Although she was born and raised in upper-class comfort, Giocanda Belli could not ignore the social inequalities around her in Nicaragua. The Country Under My Skin is her memoir of her life, marriage, love affairs, and participation with the Sandinista National Liberation Front.

Nigeria: A Tailor-Made Romance by Oyindamola Affinnih


Things are going well on a first date between Tishe, an advertiser, and her date, Adnan. As soon as she finds out how far below her social class he really is, she vows there will never be a second date…until he kisses her goodnight and she realizes just how desperately she wants to see him again.

Norway: Gunnar’s Daughter by Sigrid Undset


Gunnar’s Daughter is a tragic romance set in Norway and Iceland in the 1200s. The novel was written by the Nobel laureate Sigrid Undset and mirrors the themes, motifs, and prose style of classic Icelandic sagas.

Pakistan: Poetry of Shah by Shah Abdul Latif Bhittai

Also known as Shah Jo Risalo, this collection of the famous Sufi poet. The heroines of his poems are known as the Seven Queens for their bravery and repeatedly chose love over oppression, no matter the cost.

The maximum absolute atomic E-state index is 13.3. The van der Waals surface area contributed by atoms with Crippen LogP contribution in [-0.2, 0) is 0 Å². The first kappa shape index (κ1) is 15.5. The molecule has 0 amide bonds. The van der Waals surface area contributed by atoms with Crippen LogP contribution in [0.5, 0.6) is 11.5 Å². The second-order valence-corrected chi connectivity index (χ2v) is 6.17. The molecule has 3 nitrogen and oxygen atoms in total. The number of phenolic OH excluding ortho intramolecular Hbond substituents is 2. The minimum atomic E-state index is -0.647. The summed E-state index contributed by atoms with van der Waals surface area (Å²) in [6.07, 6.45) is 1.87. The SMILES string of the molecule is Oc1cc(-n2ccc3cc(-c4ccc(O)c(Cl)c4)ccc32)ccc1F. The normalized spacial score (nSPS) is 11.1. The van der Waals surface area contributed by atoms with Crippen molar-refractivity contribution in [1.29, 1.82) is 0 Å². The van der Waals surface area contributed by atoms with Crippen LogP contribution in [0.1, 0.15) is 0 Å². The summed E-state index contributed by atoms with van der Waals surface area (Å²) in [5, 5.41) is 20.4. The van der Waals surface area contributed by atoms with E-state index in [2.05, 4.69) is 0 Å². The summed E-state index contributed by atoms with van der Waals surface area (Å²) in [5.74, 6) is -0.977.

Palestine: Mornings in Jenin by Susan Abulhawa


Mornings in Jenin is the multigenerational saga of a Palestinian family’s forcible removal from the newly formed Israel in 1948 through to present day. Amal is at the heart of the family’s stories, and it is the love at the heart of her marriage and motherhood that link the stories together.

Peru: Aunt Julia and the Screenwriter by Mario Vargas Llosa


Partly based on the author’s own life, Aunt Julia and the Screenwriter details a love affair between a young man and a recent divorcee in 1950s Lima. The book was later adapted to film as Tune in Tomorrow, which was set in New Orleans instead of Peru.

Poland: Pan Tadeusz by Adam Mickiewicz


Pan Tadeusz, also published as Sir Thaddeus, or the Last Lithuanian Foray, is considered by many to be the very last great epic poem in European literature. The book recounts a five-day love affair between young adults from feuding noble families in what is now present-day Poland.

Portugal: Baltasar and Blimunda by José Saramago


Set during the height of the Inquisition in Portugal, Baltasar and Blimunda is a novel that is both a satirical look at royalty and, at the same time, pays tribute to the wholehearted love between two 18th century Portuguese peasants. Tourists to Portugal will recognize the magnificent monastery in Mafra, which plays a large part of its own in the story.

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Puerto Rico: True and False Romances by Ana Lydia Vega


True and False Romances is a collection of steamy short stories from the Puerto Rican author Ana Lydia Vega. Each story has a distinct style and examines love and romance from a different angle.

Romania: The Forbidden Forest by Mircea Eliade